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UI hopes to cut nursing shortage in Iowa

BY REBECCA MORIN | FEBRUARY 21, 2013 5:00 AM

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Doctors need nurses, and so do Iowans.

There has been a shortage of Iowa nurses for the last couple of years, and the University of Iowa officials are attempting to narrow the gap by expanding online education for aspiring nurses.

“The nursing shortage may be caused by a number of factors,” said Shirley Beaver, the dean of the School of Nursing at Mercy College of Health Sciences. “The first one is that baby boomers are aging and require more care, and the second is that baby boomers are also retiring and we need more workers to replace them.”

Better Futures for Iowans is a plan established by the UI that supplies a number of programs that will help those unable to come to the university receive a bachelor’s degree.

“There are four outreach programs that are partnered with each of the upward divisions for Better Futures for Iowans,” said Chet Rzonca, associate provost and dean of Continuing Education.

The four programs involved in this are the UI Bachelor’s of Business Administration, the Bachelor’s of Applied Studies, the Bachelor’s of the College of Liberal Arts and Sciences, and Nursing.

One of the reasons for the shortage is the fact that nurses are retiring, but this is not the only reason for the program’s expansion, Rzonca said.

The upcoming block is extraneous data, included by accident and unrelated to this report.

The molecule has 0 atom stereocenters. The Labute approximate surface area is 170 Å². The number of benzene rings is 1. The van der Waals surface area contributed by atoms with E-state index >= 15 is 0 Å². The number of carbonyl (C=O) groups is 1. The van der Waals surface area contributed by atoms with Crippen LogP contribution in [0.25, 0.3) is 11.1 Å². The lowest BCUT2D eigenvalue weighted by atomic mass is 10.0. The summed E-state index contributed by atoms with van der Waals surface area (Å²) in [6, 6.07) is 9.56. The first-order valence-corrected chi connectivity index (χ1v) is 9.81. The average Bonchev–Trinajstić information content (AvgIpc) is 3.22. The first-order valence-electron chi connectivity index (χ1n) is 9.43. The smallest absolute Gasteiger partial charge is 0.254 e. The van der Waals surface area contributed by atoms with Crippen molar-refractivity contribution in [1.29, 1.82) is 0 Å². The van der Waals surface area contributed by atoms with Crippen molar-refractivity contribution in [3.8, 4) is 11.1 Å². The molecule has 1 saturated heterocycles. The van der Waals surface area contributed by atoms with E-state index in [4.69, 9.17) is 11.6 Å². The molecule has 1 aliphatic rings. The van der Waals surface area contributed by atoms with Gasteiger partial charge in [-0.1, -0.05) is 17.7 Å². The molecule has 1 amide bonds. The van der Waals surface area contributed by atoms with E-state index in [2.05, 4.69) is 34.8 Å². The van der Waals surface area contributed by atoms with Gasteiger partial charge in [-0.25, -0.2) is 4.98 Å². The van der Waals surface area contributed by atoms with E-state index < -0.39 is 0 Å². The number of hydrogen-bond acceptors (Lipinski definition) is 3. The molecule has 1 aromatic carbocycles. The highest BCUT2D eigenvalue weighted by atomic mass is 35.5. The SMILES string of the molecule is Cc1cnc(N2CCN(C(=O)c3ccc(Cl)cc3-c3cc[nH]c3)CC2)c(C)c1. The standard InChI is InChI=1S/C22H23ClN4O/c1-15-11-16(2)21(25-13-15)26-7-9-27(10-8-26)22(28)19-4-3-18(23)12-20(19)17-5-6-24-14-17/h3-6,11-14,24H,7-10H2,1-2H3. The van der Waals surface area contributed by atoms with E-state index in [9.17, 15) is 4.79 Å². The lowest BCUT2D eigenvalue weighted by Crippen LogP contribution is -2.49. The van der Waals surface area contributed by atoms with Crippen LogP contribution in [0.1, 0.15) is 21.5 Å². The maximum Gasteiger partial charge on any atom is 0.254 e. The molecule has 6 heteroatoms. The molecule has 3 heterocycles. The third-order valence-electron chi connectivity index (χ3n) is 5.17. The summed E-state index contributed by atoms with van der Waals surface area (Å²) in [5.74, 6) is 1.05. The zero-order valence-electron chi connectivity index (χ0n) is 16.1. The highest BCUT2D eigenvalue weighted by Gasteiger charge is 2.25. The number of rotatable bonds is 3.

“What will likely drive involvement is the recommendation report released by the Institute of Medicine,” said Rita Frantz, dean of the College of Nursing at the UI. “The report called for nurses in the workforce to have to complete a bachelor’s degree.”

The goal for Iowa is to have 80 percent of practicing nurses with a bachelor’s degree.

However, Iowa also requires more total nurses because of the amount of rural areas.

“There are not enough nurses in a rural area, which causes a shortage, but that won’t be the case for states with more urban regions,” Beaver said.

The program is online, and is also available to 16 different community colleges statewide. The program does require that some classes and practices take place at the college, but most of the learning is done online.

“Students could still be employed as a registered nurse or won’t have to uproot their family to complete a bachelor’s degree,” Frantz said.


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